Gas prices extend decline: 5 days and counting

Prices remain below the key $4-a-gallon mark but are still 33% above year-earlier levels.

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NEW YORK ( -- Gas prices decreased for the fifth day in a row, according to a nationwide survey of credit card swipes at gasoline stations.

The average price of unleaded regular dropped 1.8 cents to $3.739 a gallon, from $3.757 a gallon, according to the survey released by motorist group AAA.

Prices have stayed below the key $4 level for some time now but they are still much higher from a year ago, when gas was selling for less than $3 a gallon. Current prices are about 33% higher from a year earlier at this time.

Yet, drivers can take some comfort in the fact that prices are still 37.5 cents, or 9.1%, down from the record high price of $4.114 a gallon set on July 17.

Gas prices had been moving higher following the devastation left behind by hurricanes Ike and Gustav. But now that hurricane season is more than halfway done and the high summer driving season is over, it remains to be seen if the downward trend for gas prices will continue.

More than 30 refineries, which convert crude oil into usable gasoline, had shut down or were operating with reduced capacity in the Gulf region after the storms hit.

As of early Monday, roughly 89% of crude oil production remained shuttered and 75% of natural gas output was down, according to the U.S. Department of Energy Web site. Twenty-six major natural gas pipelines in the Gulf continue to report shutdowns or reduced production.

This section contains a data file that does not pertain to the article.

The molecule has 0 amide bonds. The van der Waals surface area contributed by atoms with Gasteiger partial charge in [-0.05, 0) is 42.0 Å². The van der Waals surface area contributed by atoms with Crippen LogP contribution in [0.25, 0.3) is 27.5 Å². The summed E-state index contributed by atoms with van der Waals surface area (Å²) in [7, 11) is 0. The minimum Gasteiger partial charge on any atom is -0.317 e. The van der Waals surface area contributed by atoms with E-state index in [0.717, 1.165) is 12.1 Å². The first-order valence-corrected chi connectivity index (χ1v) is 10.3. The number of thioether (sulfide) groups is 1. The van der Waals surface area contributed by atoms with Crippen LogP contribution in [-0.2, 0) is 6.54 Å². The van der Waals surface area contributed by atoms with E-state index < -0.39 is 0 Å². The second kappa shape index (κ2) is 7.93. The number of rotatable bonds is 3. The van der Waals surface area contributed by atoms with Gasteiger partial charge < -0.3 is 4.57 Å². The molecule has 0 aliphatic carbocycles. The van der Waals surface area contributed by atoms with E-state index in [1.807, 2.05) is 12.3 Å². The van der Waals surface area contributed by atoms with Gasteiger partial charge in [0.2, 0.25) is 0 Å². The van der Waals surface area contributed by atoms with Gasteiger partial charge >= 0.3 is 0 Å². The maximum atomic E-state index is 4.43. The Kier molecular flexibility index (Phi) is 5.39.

Lower oil prices have also helped lower the cost of retail gas. Crude has been moving lower since mid-July amid weakening demand, losing more than a third of its value since it reached a record of near $150 just two months ago.

But oil prices rallied back above $104 a barrel Friday amid growing optimism that the government's various rescue plans will help ease the credit crisis currently stifling the U.S. economy. Crude for October delivery was up $1.44 to $105.97 early Monday.

Meanwhile, only three states now continue to report gas prices above $4 a gallon: Alaska, Hawaii and Illinois. Alaska continues to be the state with the most expensive gas prices, at $4.297 a gallon. The cheapest gas can be found in New Jersey, where gas cost $3.458 a gallon, according to AAA's Web site. To top of page

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